The flora and fauna of South Florida are quite diverse, made up of microclimate environments called communities. Each of these communities has its own plants and animals that rarely leave their own area. These are broken out as coastal dunes, hammocks, freshwater swamps or wetlands, saltwater wetlands, sand pine scrubs, dry pineland and pond and river margins. Marco Island has areas that would apply to all of these communities.
The majority of our flora is tropically oriented. Nurseries tend to sell a lot of imported exotic plants from other places but there is a trend back to native plants as awareness of water and energy issues arise. True native plants can better survive our seasonal weather extremes without special care and watering. They also provide habitat for local fauna.
A lot of the more colorful shrubs, which were imports long ago, have become such a common site they are considered by most to be native. Hibiscus, bougainvillea and ixora are a few examples that fill our landscapes with color. While they are beautiful, they require constant care from insects and disease, cold damage and extra watering.
As our island develops the last remaining habitats for our local fauna are disappearing. Some, such as the egrets and eagles, have adapted to life with man. Egrets will get in front of my mower and I have to come to a complete stop as they go after the bugs I stir up. A nesting pair of eagles lived in a nest for over 25 years, and may still be there, two feet from the back yard of a house I maintained on Shadow Ridge Court. This lot happens to be at the end of the practice driving range of the Island Country Club. These eagles endured my lawn mower, weed whip and hedge trimmers as well as the big machine that traverses the driving range picking up the golf balls at the end of the day. Not to mention the occasional wild ball that probably hit the nest. I watched many baby eaglets fledge from this nest. Others, like the pink flamingo and the quail, have slowly perished. I never got to enjoy the pink flamingos but used to love watching quail families cross the streets. You rarely see them anymore. They, like the burrowing owls, lived in our vacant lots, which are mowed regularly. We now protect the burrowing owls but still watch as their populations decline.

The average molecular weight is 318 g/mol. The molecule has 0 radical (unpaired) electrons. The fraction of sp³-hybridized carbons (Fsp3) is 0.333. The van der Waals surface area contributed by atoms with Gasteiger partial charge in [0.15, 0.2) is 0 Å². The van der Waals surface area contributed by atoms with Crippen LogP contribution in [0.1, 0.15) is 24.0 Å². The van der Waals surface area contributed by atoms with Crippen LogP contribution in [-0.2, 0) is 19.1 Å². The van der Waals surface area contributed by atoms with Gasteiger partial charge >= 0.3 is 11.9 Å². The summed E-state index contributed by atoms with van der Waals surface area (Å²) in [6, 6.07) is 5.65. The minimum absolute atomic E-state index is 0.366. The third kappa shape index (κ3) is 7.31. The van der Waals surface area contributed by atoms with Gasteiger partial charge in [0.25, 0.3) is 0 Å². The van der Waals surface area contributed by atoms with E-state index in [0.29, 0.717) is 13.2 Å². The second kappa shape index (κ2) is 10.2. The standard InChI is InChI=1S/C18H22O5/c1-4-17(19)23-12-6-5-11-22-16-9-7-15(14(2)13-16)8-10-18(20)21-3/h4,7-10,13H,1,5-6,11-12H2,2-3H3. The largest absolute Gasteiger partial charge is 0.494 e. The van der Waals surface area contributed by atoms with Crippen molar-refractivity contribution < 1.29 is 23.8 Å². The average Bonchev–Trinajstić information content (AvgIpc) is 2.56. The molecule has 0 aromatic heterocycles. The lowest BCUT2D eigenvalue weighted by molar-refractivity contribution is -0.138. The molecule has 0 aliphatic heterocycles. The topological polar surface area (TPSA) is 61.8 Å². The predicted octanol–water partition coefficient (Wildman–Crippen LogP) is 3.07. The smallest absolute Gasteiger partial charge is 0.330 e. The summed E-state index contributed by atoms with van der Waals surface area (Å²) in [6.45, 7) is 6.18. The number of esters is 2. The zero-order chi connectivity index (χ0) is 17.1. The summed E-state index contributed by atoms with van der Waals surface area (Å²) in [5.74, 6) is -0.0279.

One thing we could do to try to save some of our local fauna is to create backyard habitats for wildlife. This does not necessarily mean you have to have a wild yard. You should simply think about your plant choices and consider how these plants could help the wildlife you would like to attract. Provide small fruits and seeds for birds and a source of water. Have tall grasses or a brush pile for animals to hide in. Leave open sandy areas and begin a burrow to attract owls or tortoises. Native plants are a better choice since Florida wildlife evolved with Florida plants. Maybe the city would consider allowing vacant lots to return to a native state to become mini wildlife refuges.
Next week: Some tips for planting native.
Eileen Ward and her husband Peter have owned and operated Greensward of Marco, Inc., a lawn maintenance and landscaping company, since 1981.